Culture fades when younger generations don’t continue to preserve it.
Will it be the fault of millennials when things like traditional arts, music and craftsmanship become relics of the past? Possibly.
But among us, some Singaporeans can be lauded for their passion to carry on the torch. Fund Lee, for one, wants to make sure the age-old art of Chinese tea isn’t forgotten.
At 33 years-old, he’s running one of the most established traditional tea houses in Singapore with a history dating back to 1989.
A Cup Full Of Heritage
The origins of Tea Chapter came about with Fund’s father, and a group of 16 other friends who bonded through their love of Chinese culture while they were studying at Singapore Institute of Management (SIM).
With an investment of $5,000 each, they became the 17 co-owners of their own tea house, nestled along a historical stretch of pre-war shophouses.
At the time, the Urban Redevelopment Authority (URA) was undertaking a project to conserve buildings in the Tanjong Pagar area.
When the founders bought 9 Neil Road, the very first unit to go through restoration, it essentially sealed Tea Chapter as a landmark in Singapore’s history.
This drew dignitaries from around the world to visit for a sip of tea, including Queen Elizabeth, and First Lady of South Korea Kim Jung Sook.
Over the years, the tea house was able to expand into the next-door shophouse unit as well.
Wait Till The Brew Is Ready
Tea Chapter was always a part of Fund’s life growing up, he shares. It was home to his childhood antics when he “used to ‘steal’ tea eggs to barter with the neighbouring Chinese eatery for food”.
When he was a teenager, his parents would get him to serve customers during school holidays. But back then, he admits he was “quite spoiled” and preferred to avoid these duties if he could.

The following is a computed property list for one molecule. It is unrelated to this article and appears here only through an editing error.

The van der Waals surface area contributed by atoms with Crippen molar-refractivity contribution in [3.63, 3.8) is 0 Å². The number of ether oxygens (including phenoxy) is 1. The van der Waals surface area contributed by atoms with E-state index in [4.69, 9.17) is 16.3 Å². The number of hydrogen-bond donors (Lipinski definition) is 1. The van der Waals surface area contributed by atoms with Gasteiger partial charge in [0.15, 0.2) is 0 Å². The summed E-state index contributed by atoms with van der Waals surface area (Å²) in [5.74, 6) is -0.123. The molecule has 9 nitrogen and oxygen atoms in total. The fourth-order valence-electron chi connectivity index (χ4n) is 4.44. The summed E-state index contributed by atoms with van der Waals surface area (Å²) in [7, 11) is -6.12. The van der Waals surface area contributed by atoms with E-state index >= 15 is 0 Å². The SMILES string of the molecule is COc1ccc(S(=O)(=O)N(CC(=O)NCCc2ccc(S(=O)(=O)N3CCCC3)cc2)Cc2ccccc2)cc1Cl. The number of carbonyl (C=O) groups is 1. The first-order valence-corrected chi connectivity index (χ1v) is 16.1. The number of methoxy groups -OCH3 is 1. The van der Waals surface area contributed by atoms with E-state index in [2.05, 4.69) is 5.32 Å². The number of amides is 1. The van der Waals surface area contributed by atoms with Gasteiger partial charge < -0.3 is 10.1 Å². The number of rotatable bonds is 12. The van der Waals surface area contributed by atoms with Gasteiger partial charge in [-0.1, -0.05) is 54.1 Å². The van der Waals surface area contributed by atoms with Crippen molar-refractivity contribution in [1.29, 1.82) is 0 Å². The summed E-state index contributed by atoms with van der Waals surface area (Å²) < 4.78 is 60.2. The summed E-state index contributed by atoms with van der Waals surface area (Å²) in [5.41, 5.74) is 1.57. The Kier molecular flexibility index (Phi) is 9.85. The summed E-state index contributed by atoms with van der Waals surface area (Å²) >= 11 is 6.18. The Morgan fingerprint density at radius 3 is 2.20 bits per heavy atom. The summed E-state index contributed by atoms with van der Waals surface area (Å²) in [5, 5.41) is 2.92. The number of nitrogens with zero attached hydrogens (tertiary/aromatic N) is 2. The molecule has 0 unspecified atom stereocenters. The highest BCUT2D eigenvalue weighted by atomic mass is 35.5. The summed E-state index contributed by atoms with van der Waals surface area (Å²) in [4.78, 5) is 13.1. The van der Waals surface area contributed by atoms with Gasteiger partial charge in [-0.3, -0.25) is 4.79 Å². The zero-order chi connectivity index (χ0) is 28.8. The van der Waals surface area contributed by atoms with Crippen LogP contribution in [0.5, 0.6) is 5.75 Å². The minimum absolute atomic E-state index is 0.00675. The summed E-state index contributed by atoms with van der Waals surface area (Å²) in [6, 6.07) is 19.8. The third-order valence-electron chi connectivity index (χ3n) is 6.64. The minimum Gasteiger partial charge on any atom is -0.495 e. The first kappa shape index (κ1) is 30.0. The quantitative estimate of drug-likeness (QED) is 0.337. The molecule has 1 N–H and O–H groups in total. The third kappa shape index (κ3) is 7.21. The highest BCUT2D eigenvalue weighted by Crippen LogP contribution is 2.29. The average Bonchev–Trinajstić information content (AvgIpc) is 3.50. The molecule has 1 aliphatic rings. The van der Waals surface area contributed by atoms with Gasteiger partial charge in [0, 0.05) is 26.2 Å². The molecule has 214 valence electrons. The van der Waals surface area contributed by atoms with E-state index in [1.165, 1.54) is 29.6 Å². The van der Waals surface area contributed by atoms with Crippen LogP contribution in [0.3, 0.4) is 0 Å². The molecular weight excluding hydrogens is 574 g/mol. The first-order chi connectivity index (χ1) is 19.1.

Fund’s parents also hoped he would grow up to be successful through a career in finance or banking, which was part of the reason for his unusual name.
Instead, he was more interested in entrepreneurship, and it already showed when he started selling trading cards at the age of 8.
He was just a kid in Primary Two, but he would make his own catalogues of Yu-Gi-Oh!, Pokémon and Magic: The Gathering cards to generate sales from his schoolmates.
“Then I started selling CDs, Red Bull, and anything that I could get my hands on. I just really wanted to sell stuff,” he says.
It was only when he was 25, and looking for a job fresh out of university, that Fund started seeing how important Tea Chapter was to him.
He frequently told his parents he felt it was “such a waste” that the business had dwindled from its former glory as people became less involved in culture and traditions.
After hearing this a few times, they suggested he could join and help steer the business forward.
Fund saw this as a chance to have a try at entrepreneurship from a “safer” starting point, so he readily took up his parents’ invitation.
To Preserve, Not Modernise
As we talk about his journey, Fund expertly prepares a brew of Imperial Golden Cassia—one of their oolong teas—and walks me through a typical tea ceremony.
“For the first brew, we don’t drink it, we pour it out straightaway. The hot water ‘wakes’ the tea leaves. They’ll begin to unroll, bringing the flavour out,” he says.
Once that is done, he begins making the next brew to drink, explaining how to enjoy its aroma and taste.
The first sip is to cleanse your palette. The second sip is taken like wine, tasting it with a bit of swirling in your mouth. The third sip is taken like beer, to enjoy its aftertaste.
To anyone on the outside, Fund seems to know tea culture like the back of his hand, but picking up the knowledge and skills wasn’t easy for him just because he had predecessors to model after.